Professor Raphael Mechoulam, 88, who was responsible for the first THC synthesis at CannMed 2019 in Pasadena, California, said he wanted to create stable synthetic cannabinoids
Dr. Mechoulam is working on synthetic cannabinoids. This discovery could pave the way for a whole new line of cannabinoid-based products that can treat a number of medical problems, from arthritis to inflammatory bowel disease.
Find a formula to obtain synthetic and stable acids
"We took the unstable acid molecules from the cannabis plant and synthesized them to provide a stable and consistent basis for new therapies for a wide range of medical needs," Mechoulam said during his presentation to the conference.
This unstable acid molecule is CBD acid (CBDA), a natural precursor of more known CBD. Yet, despite its lower status, CBDA is a thousand times more potent than CBD to bind to a particular serotonin receptor that is believed to be responsible for the relief of nausea and anxiety.
It is this important medical potential that has pushed Mechoulam and his team to eventually stabilize CBDA by adding a methyl ester, making it "a potential drug to treat some nausea and anxiety disorders."
"This is an exciting and unprecedented search," said Mechoulam in a press release. "We took the unstable molecules from the cannabis plant and synthesized them to provide a stable and consistent foundation for new therapies for a wide range of medical needs - from CNS disorders to inflammation and much more.
"In addition, we have provided multiple delivery mechanisms, including tablets, topical applications and many more to facilitate multiple approaches. Our work is a catalyst for the development of new potential therapies from a source long considered to have enormous potential. "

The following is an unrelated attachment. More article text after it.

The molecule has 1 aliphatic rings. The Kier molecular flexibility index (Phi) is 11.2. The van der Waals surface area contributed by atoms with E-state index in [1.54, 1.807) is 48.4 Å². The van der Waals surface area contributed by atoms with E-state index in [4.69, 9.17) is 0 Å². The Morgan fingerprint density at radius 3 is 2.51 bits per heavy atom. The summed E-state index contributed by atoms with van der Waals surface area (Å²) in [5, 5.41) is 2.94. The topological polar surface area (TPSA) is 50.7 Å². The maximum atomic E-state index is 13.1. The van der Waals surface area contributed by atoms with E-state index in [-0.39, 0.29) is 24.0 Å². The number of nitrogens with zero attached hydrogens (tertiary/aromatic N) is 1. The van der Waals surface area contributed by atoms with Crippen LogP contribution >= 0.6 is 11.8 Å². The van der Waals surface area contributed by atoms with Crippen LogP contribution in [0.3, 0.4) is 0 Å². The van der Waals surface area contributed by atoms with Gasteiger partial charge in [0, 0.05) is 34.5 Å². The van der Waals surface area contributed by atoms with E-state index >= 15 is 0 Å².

From the laboratories to the sale
In collaboration with the Mechoulam team, the discovery of the CBDA methyl ester was made with the help of several universities in Israel, Canada and the United States, a topical cream manufacturer, a laboratory testing and the young company EPM.
In order to invest more in the molecule, the latter launched last week its portfolio of intellectual property with the health care industry for possible licensing partnerships.
"This marks the beginning of a new era in medical research with the introduction by EPM of the world's first innovative licensing platform for the use of our fully stable acid-based cannabinoid molecules," Reshef said. Swisa, CEO of EPM, in a press release. "The work of our world-class research team has bridged the promise of therapeutic uses of cannabis with the ability of pharmaceutical companies to use stable and consistent molecules that researchers can use to potentially discover new drugs. drugs. "
The company hopes that the first applications of the new compound will enter 1 phase of FDA trials (the US authority in charge of validating drugs) in six to twelve months. Yet, since the average FDA drug approval time is 12 years, it may take some time before clinicians can self-test the benefits of the Mechoulam compound.
Urging the scientific community to further support medical research on cannabis during his speech at the conference, Mr Mechoulam lamented the already lost research time and patients who missed cannabis treatments for diseases such as epilepsy.
"Should we wait 30 years? No, he says. "We could have helped thousands of children, and we have not done it."